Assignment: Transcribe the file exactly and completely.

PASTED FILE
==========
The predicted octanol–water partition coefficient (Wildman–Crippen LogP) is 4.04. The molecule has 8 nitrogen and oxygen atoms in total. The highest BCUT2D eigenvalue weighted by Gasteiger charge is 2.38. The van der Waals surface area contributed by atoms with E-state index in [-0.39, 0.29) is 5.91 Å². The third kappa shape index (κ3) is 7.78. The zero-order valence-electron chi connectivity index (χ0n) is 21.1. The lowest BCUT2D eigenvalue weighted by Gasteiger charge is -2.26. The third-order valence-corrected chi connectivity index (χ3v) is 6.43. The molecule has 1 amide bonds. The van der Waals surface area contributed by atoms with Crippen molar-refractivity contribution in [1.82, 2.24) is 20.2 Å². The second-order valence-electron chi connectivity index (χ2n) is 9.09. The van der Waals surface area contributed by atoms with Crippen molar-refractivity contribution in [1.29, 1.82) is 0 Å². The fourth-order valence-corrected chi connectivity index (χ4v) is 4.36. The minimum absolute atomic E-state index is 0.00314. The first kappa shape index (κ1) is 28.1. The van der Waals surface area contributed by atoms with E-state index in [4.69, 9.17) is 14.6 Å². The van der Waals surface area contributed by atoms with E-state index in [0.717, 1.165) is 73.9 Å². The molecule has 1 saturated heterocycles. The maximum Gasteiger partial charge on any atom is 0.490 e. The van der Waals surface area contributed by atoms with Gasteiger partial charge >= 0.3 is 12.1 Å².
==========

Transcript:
The predicted octanol–water partition coefficient (Wildman–Crippen LogP) is 4.04. The molecule has 8 nitrogen and oxygen atoms in total. The highest BCUT2D eigenvalue weighted by Gasteiger charge is 2.38. The van der Waals surface area contributed by atoms with E-state index in [-0.39, 0.29) is 5.91 Å². The third kappa shape index (κ3) is 7.78. The zero-order valence-electron chi connectivity index (χ0n) is 21.1. The lowest BCUT2D eigenvalue weighted by Gasteiger charge is -2.26. The third-order valence-corrected chi connectivity index (χ3v) is 6.43. The molecule has 1 amide bonds. The van der Waals surface area contributed by atoms with Crippen molar-refractivity contribution in [1.82, 2.24) is 20.2 Å². The second-order valence-electron chi connectivity index (χ2n) is 9.09. The van der Waals surface area contributed by atoms with Crippen molar-refractivity contribution in [1.29, 1.82) is 0 Å². The fourth-order valence-corrected chi connectivity index (χ4v) is 4.36. The minimum absolute atomic E-state index is 0.00314. The first kappa shape index (κ1) is 28.1. The van der Waals surface area contributed by atoms with E-state index in [4.69, 9.17) is 14.6 Å². The van der Waals surface area contributed by atoms with E-state index in [0.717, 1.165) is 73.9 Å². The molecule has 1 saturated heterocycles. The maximum Gasteiger partial charge on any atom is 0.490 e. The van der Waals surface area contributed by atoms with Gasteiger partial charge >= 0.3 is 12.1 Å².